If you see a psychiatrist first, they may determine that therapy is an essential part of your treatment plan. In this case, they may refer you to a therapist you can see in conjunction with your psychiatric treatment.
Because of their ability to make referrals, it's more important to begin treatment with some professional than it is to choose one or the other. At the same time, choosing a psychiatrist when your problem can be handled by a therapist may be a costly and time-consuming mistake.
If you're unsure whether you need a psychiatrist or a therapist, it may be a good idea to speak to a therapist first. Tell them about your symptoms and ask for their opinion about whether psychiatric treatment makes sense. They can't give you a diagnosis, but they might be able to point you in the right direction.
Fortunately, you can speak to a licensed therapist online at BetterHelp with no obligation to stay in therapy with them. By remaining anonymous, you can get helpful input without worry that what you share will ever be revealed to anyone unless you request it. The choice is still up to you, but a therapist's insight might help you have a better understanding both of your own problems and of what a psychiatrist might do for you.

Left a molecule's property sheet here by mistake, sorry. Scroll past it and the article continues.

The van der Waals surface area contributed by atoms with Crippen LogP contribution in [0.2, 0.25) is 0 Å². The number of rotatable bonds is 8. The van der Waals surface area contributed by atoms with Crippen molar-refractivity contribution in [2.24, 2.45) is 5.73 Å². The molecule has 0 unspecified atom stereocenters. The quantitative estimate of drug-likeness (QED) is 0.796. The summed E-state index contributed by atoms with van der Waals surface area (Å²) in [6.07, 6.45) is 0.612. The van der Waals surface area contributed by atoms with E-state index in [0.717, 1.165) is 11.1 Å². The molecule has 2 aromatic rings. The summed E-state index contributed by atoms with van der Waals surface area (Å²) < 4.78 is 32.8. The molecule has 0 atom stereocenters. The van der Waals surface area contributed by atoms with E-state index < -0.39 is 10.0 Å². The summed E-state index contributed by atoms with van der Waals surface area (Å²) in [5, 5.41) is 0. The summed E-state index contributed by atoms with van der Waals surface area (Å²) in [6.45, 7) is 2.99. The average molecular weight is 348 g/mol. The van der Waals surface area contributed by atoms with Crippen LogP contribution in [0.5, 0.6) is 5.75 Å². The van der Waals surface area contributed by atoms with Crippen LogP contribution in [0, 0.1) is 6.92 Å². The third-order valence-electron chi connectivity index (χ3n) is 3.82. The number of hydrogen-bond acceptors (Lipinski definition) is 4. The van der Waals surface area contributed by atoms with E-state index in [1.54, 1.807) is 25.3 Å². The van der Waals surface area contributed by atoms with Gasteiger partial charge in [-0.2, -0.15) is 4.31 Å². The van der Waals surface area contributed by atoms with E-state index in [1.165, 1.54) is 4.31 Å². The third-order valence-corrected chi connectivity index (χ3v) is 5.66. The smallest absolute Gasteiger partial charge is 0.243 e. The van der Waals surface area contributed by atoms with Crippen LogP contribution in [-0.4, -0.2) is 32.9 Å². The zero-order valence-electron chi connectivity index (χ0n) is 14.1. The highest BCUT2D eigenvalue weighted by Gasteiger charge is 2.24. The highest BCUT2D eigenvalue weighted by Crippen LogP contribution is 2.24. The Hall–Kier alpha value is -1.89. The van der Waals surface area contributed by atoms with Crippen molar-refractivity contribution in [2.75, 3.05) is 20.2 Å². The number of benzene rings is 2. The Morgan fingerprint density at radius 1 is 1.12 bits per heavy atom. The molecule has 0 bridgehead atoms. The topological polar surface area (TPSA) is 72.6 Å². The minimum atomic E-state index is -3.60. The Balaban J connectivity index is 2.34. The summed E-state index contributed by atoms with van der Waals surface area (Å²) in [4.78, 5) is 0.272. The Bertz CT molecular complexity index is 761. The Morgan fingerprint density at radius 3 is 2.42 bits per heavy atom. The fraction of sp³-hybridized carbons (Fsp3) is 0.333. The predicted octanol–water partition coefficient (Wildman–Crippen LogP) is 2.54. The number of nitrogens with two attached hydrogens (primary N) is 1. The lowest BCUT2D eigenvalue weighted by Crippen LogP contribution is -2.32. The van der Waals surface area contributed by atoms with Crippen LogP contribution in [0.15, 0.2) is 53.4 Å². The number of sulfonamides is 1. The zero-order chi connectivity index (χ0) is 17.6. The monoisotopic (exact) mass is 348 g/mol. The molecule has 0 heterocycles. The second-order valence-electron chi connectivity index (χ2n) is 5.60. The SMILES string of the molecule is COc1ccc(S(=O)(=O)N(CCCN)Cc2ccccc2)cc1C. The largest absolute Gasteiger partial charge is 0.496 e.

Moving Beyond Indecisiveness
You may still be having a hard time knowing where to turn for help. It's normal to have these feelings, especially if you are new to the mental health community. In addition, some mental disorders contribute to your indecisiveness. People who are depressed often have trouble making choices.
The first thing you need to remember is that you'll probably have the opportunity to change your mind if you realize you've made the wrong choice for you. Second, you may need some therapy to learn decision-making techniques and practice them or to deal with a mild depression.
You may feel frozen and unable to take action. In that case, you may need to talk to a therapist to make plans of what to do next. If what you need is to talk to a psychiatrist, you may only need a limited number of sessions with the therapist. Whichever choice you make is better than doing nothing to improve your mental health.
Psychiatrists and therapists have different ways of helping you. At the same time, either or both of them can work with you in their own unique ways to help you achieve a happier, more fulfilling life. Don't delay in seeking treatment simply because you don't know everything about these two professions. Even they don't know everything! Instead, rely on the knowledge you've gained about therapists and psychiatrists from this and other sources. Choose as wisely as you can and get started soon. Your mental health may depend on it.